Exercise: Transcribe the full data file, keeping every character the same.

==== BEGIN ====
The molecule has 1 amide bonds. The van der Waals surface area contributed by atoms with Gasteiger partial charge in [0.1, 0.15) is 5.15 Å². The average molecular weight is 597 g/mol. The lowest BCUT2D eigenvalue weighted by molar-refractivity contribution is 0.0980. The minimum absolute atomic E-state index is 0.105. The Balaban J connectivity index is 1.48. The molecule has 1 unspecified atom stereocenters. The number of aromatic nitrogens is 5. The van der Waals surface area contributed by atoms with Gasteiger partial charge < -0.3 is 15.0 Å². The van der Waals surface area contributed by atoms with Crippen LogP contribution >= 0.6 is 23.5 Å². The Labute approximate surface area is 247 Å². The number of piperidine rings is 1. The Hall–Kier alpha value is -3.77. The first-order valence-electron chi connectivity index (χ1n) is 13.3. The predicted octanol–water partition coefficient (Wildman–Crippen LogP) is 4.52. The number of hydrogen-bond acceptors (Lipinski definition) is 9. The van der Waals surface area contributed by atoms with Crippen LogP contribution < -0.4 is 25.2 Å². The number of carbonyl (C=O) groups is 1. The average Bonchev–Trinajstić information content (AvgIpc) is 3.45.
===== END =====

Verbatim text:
The molecule has 1 amide bonds. The van der Waals surface area contributed by atoms with Gasteiger partial charge in [0.1, 0.15) is 5.15 Å². The average molecular weight is 597 g/mol. The lowest BCUT2D eigenvalue weighted by molar-refractivity contribution is 0.0980. The minimum absolute atomic E-state index is 0.105. The Balaban J connectivity index is 1.48. The molecule has 1 unspecified atom stereocenters. The number of aromatic nitrogens is 5. The van der Waals surface area contributed by atoms with Gasteiger partial charge < -0.3 is 15.0 Å². The van der Waals surface area contributed by atoms with Crippen LogP contribution >= 0.6 is 23.5 Å². The Labute approximate surface area is 247 Å². The number of piperidine rings is 1. The Hall–Kier alpha value is -3.77. The first-order valence-electron chi connectivity index (χ1n) is 13.3. The predicted octanol–water partition coefficient (Wildman–Crippen LogP) is 4.52. The number of hydrogen-bond acceptors (Lipinski definition) is 9. The van der Waals surface area contributed by atoms with Crippen LogP contribution < -0.4 is 25.2 Å². The number of carbonyl (C=O) groups is 1. The average Bonchev–Trinajstić information content (AvgIpc) is 3.45.